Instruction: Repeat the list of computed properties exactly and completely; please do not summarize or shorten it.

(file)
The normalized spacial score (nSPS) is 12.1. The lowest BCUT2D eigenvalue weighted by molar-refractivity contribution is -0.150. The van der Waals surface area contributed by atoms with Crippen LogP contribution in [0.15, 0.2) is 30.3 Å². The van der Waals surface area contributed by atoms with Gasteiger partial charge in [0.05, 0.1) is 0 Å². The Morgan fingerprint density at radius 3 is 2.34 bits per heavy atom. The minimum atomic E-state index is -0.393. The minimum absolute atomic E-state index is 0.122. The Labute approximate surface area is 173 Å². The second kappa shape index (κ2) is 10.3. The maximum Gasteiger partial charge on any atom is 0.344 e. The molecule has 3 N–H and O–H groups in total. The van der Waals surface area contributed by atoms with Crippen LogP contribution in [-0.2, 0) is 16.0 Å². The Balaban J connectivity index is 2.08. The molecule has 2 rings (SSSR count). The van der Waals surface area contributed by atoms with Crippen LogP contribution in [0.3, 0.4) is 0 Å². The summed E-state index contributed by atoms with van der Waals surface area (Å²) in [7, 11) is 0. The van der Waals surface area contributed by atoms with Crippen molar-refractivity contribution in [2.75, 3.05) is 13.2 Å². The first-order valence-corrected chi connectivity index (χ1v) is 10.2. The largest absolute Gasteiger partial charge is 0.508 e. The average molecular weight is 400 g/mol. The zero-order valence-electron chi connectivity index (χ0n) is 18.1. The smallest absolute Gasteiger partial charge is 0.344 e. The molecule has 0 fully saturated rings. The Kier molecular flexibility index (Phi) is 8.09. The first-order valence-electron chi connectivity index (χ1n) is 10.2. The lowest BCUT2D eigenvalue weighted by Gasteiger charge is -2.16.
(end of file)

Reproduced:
The normalized spacial score (nSPS) is 12.1. The lowest BCUT2D eigenvalue weighted by molar-refractivity contribution is -0.150. The van der Waals surface area contributed by atoms with Crippen LogP contribution in [0.15, 0.2) is 30.3 Å². The van der Waals surface area contributed by atoms with Gasteiger partial charge in [0.05, 0.1) is 0 Å². The Morgan fingerprint density at radius 3 is 2.34 bits per heavy atom. The minimum atomic E-state index is -0.393. The minimum absolute atomic E-state index is 0.122. The Labute approximate surface area is 173 Å². The second kappa shape index (κ2) is 10.3. The maximum Gasteiger partial charge on any atom is 0.344 e. The molecule has 3 N–H and O–H groups in total. The van der Waals surface area contributed by atoms with Crippen LogP contribution in [-0.2, 0) is 16.0 Å². The Balaban J connectivity index is 2.08. The molecule has 2 rings (SSSR count). The van der Waals surface area contributed by atoms with Crippen LogP contribution in [0.3, 0.4) is 0 Å². The summed E-state index contributed by atoms with van der Waals surface area (Å²) in [7, 11) is 0. The van der Waals surface area contributed by atoms with Crippen molar-refractivity contribution in [2.75, 3.05) is 13.2 Å². The first-order valence-corrected chi connectivity index (χ1v) is 10.2. The largest absolute Gasteiger partial charge is 0.508 e. The average molecular weight is 400 g/mol. The zero-order valence-electron chi connectivity index (χ0n) is 18.1. The smallest absolute Gasteiger partial charge is 0.344 e. The molecule has 0 fully saturated rings. The Kier molecular flexibility index (Phi) is 8.09. The first-order valence-electron chi connectivity index (χ1n) is 10.2. The lowest BCUT2D eigenvalue weighted by Gasteiger charge is -2.16.